It started with Jason Howell, a PhD candidate in finance, and ended with Whitney Williams, a risk management major from Royston, Ga. In between, 797 names from the Terry College’s Class of 2010 were called out to the audience of several thousand family members and friends.
One by one, the graduates crossed the stage, shaking hands with Provost Jere Morehead, keynote speaker Dan Amos, their department heads, and Dean Robert Sumichrast, who handed each graduate a print of Brooks Hall.
It took 67 minutes to read all the names. But, in the end, that was the whole point. For the first time, students from every degree program at Terry gathered together for a couple of hours inside Stegeman Coliseum in order to have their very individual moment of recognition, fittingly adorned with pomp and circumstance.
Though degrees are officially conferred at UGA’s May 8 commencement exercises, Terry’s inaugural Graduation Convocation on May 1 accomplished what Dean Sumichrast said he hoped it would do: It gave graduating students — especially undergraduates — an occasion to be personally recognized, which is impossible to do at a campuswide commencement ceremony the size of UGA’s.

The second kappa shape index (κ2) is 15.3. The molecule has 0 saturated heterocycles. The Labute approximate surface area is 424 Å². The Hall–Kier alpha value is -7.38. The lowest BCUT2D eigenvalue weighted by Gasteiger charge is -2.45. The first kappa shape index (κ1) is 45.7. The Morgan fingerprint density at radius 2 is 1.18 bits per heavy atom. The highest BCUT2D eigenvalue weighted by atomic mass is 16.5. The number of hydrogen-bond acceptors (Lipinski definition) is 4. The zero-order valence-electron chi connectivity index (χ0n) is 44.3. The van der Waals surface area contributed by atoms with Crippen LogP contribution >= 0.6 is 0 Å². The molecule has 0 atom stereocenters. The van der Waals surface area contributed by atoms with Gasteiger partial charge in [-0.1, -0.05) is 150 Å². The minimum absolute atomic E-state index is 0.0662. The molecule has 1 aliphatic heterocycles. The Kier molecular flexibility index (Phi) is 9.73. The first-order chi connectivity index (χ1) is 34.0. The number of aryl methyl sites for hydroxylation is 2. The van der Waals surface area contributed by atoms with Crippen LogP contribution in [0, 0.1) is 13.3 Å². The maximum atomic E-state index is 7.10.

"I loved having the event with my Terry classmates," said Mike Naghshineh, a First Honor Graduate and finance major from Marietta, Ga. "It was great to see everyone together, and it made me realize just how many meaningful relationships I've formed over the past four years. It was a lot of fun."
Naghshineh and the other graduates heard remarks from Morehead, who noted that this year marks the centennial of UGA’s Graduate School and the 225th anniversary of the university’s founding, as well as a keynote speech by Amos, the chairman and CEO of Aflac Inc. and a 1973 graduate of Terry.
Amos referenced seismic events in the nation’s history like the fall of the Berlin Wall and New York’s Twin Towers, expressing amazement at all that has happened in the 37 years since he graduated.
"Throughout the triumphs and the tragedies, the misdeeds and majesties, two things have remained constant: We live in the greatest country in the world. And you cannot predict the future; you can only prepare for it," he said.
Amos told the graduates success should not be measured in material possessions. "Having a passion for what you do is the common denominator shared by all successful people, regardless of their jobs.
"I would suggest to you that in order to be happy — in order to be successful — you have to have a passion for what you choose to do. … If your heart is not in what you’re doing, then do something else."
Ultimately, Amos said, your success will be measured in the number of lives you touch.
"My message to you is that, as you seek your treasure, take the time to treasure what matters most in your life: your God, your family, your friends, the people that are close to you. Years from now, when you look back, you’ll be glad."